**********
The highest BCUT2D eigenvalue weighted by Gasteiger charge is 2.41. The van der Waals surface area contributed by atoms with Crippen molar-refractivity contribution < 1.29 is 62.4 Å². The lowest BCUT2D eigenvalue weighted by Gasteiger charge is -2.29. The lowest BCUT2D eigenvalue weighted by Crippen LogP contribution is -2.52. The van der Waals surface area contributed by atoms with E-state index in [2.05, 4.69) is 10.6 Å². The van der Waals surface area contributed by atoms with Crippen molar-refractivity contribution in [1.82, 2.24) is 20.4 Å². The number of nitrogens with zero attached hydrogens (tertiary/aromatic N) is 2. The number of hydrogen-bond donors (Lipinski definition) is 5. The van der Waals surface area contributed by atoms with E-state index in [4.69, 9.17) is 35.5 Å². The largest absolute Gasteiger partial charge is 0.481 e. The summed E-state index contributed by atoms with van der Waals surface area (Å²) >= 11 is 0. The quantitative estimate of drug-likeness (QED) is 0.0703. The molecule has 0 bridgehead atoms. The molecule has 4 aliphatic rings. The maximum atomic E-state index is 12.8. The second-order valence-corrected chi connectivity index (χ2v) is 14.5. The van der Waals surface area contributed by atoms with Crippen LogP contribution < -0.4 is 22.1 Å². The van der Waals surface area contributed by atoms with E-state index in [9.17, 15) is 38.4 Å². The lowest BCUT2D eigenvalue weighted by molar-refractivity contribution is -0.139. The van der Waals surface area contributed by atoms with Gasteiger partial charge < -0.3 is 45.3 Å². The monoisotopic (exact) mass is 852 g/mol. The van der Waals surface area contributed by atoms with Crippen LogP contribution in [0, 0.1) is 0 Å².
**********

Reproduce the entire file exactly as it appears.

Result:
The highest BCUT2D eigenvalue weighted by Gasteiger charge is 2.41. The van der Waals surface area contributed by atoms with Crippen molar-refractivity contribution < 1.29 is 62.4 Å². The lowest BCUT2D eigenvalue weighted by Gasteiger charge is -2.29. The lowest BCUT2D eigenvalue weighted by Crippen LogP contribution is -2.52. The van der Waals surface area contributed by atoms with E-state index in [2.05, 4.69) is 10.6 Å². The van der Waals surface area contributed by atoms with Crippen molar-refractivity contribution in [1.82, 2.24) is 20.4 Å². The number of nitrogens with zero attached hydrogens (tertiary/aromatic N) is 2. The number of hydrogen-bond donors (Lipinski definition) is 5. The van der Waals surface area contributed by atoms with E-state index in [4.69, 9.17) is 35.5 Å². The largest absolute Gasteiger partial charge is 0.481 e. The summed E-state index contributed by atoms with van der Waals surface area (Å²) >= 11 is 0. The quantitative estimate of drug-likeness (QED) is 0.0703. The molecule has 0 bridgehead atoms. The molecule has 4 aliphatic rings. The maximum atomic E-state index is 12.8. The second-order valence-corrected chi connectivity index (χ2v) is 14.5. The van der Waals surface area contributed by atoms with Crippen LogP contribution < -0.4 is 22.1 Å². The van der Waals surface area contributed by atoms with E-state index in [9.17, 15) is 38.4 Å². The lowest BCUT2D eigenvalue weighted by molar-refractivity contribution is -0.139. The van der Waals surface area contributed by atoms with Gasteiger partial charge < -0.3 is 45.3 Å². The monoisotopic (exact) mass is 852 g/mol. The van der Waals surface area contributed by atoms with Crippen LogP contribution in [0, 0.1) is 0 Å².